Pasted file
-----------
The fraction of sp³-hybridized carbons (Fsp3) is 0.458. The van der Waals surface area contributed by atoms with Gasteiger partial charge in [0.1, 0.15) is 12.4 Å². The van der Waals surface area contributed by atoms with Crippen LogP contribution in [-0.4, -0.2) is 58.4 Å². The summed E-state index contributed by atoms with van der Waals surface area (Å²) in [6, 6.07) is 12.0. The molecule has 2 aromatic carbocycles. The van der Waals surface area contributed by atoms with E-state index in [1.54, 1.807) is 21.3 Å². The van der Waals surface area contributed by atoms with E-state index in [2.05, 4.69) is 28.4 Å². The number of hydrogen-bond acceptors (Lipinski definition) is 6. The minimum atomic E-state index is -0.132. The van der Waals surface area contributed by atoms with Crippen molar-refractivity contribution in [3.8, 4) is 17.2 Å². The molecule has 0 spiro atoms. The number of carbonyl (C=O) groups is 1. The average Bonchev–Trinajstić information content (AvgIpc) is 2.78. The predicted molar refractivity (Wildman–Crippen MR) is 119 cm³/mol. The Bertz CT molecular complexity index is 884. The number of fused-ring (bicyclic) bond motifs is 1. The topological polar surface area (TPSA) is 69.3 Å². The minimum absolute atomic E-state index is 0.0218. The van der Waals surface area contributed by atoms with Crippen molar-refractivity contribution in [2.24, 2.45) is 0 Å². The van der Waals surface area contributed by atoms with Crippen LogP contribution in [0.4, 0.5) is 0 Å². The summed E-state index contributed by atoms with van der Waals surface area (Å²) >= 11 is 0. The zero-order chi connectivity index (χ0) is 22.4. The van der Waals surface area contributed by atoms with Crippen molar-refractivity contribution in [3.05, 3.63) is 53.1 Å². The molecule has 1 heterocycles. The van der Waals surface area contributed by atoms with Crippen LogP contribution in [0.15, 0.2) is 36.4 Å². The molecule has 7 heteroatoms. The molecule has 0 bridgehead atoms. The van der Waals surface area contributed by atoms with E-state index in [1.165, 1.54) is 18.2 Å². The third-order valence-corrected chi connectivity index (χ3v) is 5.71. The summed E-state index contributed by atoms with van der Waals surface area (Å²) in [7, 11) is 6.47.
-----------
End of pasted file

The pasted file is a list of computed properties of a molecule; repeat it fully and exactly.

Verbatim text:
The fraction of sp³-hybridized carbons (Fsp3) is 0.458. The van der Waals surface area contributed by atoms with Gasteiger partial charge in [0.1, 0.15) is 12.4 Å². The van der Waals surface area contributed by atoms with Crippen LogP contribution in [-0.4, -0.2) is 58.4 Å². The summed E-state index contributed by atoms with van der Waals surface area (Å²) in [6, 6.07) is 12.0. The molecule has 2 aromatic carbocycles. The van der Waals surface area contributed by atoms with E-state index in [1.54, 1.807) is 21.3 Å². The van der Waals surface area contributed by atoms with E-state index in [2.05, 4.69) is 28.4 Å². The number of hydrogen-bond acceptors (Lipinski definition) is 6. The minimum atomic E-state index is -0.132. The van der Waals surface area contributed by atoms with Crippen molar-refractivity contribution in [3.8, 4) is 17.2 Å². The molecule has 0 spiro atoms. The number of carbonyl (C=O) groups is 1. The average Bonchev–Trinajstić information content (AvgIpc) is 2.78. The predicted molar refractivity (Wildman–Crippen MR) is 119 cm³/mol. The Bertz CT molecular complexity index is 884. The number of fused-ring (bicyclic) bond motifs is 1. The topological polar surface area (TPSA) is 69.3 Å². The minimum absolute atomic E-state index is 0.0218. The van der Waals surface area contributed by atoms with Crippen molar-refractivity contribution in [2.24, 2.45) is 0 Å². The van der Waals surface area contributed by atoms with Crippen LogP contribution in [0.4, 0.5) is 0 Å². The summed E-state index contributed by atoms with van der Waals surface area (Å²) >= 11 is 0. The zero-order chi connectivity index (χ0) is 22.4. The van der Waals surface area contributed by atoms with Crippen molar-refractivity contribution in [3.05, 3.63) is 53.1 Å². The molecule has 1 heterocycles. The van der Waals surface area contributed by atoms with Crippen LogP contribution in [0.15, 0.2) is 36.4 Å². The molecule has 7 heteroatoms. The molecule has 0 bridgehead atoms. The van der Waals surface area contributed by atoms with E-state index in [1.165, 1.54) is 18.2 Å². The third-order valence-corrected chi connectivity index (χ3v) is 5.71. The summed E-state index contributed by atoms with van der Waals surface area (Å²) in [7, 11) is 6.47.